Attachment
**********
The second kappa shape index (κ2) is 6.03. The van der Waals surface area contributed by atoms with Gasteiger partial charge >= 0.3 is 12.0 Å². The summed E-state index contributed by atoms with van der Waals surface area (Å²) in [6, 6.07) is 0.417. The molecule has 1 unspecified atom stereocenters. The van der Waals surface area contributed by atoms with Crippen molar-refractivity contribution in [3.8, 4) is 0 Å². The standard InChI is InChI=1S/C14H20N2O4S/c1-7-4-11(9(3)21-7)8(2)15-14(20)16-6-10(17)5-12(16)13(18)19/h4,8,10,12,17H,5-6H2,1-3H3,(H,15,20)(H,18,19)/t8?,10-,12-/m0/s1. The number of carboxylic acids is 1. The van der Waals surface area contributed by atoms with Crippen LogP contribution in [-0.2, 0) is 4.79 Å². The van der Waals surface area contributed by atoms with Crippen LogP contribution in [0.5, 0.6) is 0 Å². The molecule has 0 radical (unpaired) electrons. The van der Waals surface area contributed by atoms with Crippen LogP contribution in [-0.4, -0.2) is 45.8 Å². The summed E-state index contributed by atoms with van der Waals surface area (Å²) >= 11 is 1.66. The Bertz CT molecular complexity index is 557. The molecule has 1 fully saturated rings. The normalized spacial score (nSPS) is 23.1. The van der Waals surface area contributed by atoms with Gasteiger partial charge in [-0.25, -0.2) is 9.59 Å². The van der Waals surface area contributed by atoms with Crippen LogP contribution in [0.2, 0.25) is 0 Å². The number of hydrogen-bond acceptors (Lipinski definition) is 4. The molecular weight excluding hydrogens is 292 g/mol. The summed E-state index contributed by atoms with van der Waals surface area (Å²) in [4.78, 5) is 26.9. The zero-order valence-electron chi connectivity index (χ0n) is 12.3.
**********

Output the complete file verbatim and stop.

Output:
The second kappa shape index (κ2) is 6.03. The van der Waals surface area contributed by atoms with Gasteiger partial charge >= 0.3 is 12.0 Å². The summed E-state index contributed by atoms with van der Waals surface area (Å²) in [6, 6.07) is 0.417. The molecule has 1 unspecified atom stereocenters. The van der Waals surface area contributed by atoms with Crippen molar-refractivity contribution in [3.8, 4) is 0 Å². The standard InChI is InChI=1S/C14H20N2O4S/c1-7-4-11(9(3)21-7)8(2)15-14(20)16-6-10(17)5-12(16)13(18)19/h4,8,10,12,17H,5-6H2,1-3H3,(H,15,20)(H,18,19)/t8?,10-,12-/m0/s1. The number of carboxylic acids is 1. The van der Waals surface area contributed by atoms with Crippen LogP contribution in [-0.2, 0) is 4.79 Å². The van der Waals surface area contributed by atoms with Crippen LogP contribution in [0.5, 0.6) is 0 Å². The molecule has 0 radical (unpaired) electrons. The van der Waals surface area contributed by atoms with Crippen LogP contribution in [-0.4, -0.2) is 45.8 Å². The summed E-state index contributed by atoms with van der Waals surface area (Å²) >= 11 is 1.66. The Bertz CT molecular complexity index is 557. The molecule has 1 fully saturated rings. The normalized spacial score (nSPS) is 23.1. The van der Waals surface area contributed by atoms with Gasteiger partial charge in [-0.25, -0.2) is 9.59 Å². The van der Waals surface area contributed by atoms with Crippen LogP contribution in [0.2, 0.25) is 0 Å². The number of hydrogen-bond acceptors (Lipinski definition) is 4. The molecular weight excluding hydrogens is 292 g/mol. The summed E-state index contributed by atoms with van der Waals surface area (Å²) in [4.78, 5) is 26.9. The zero-order valence-electron chi connectivity index (χ0n) is 12.3.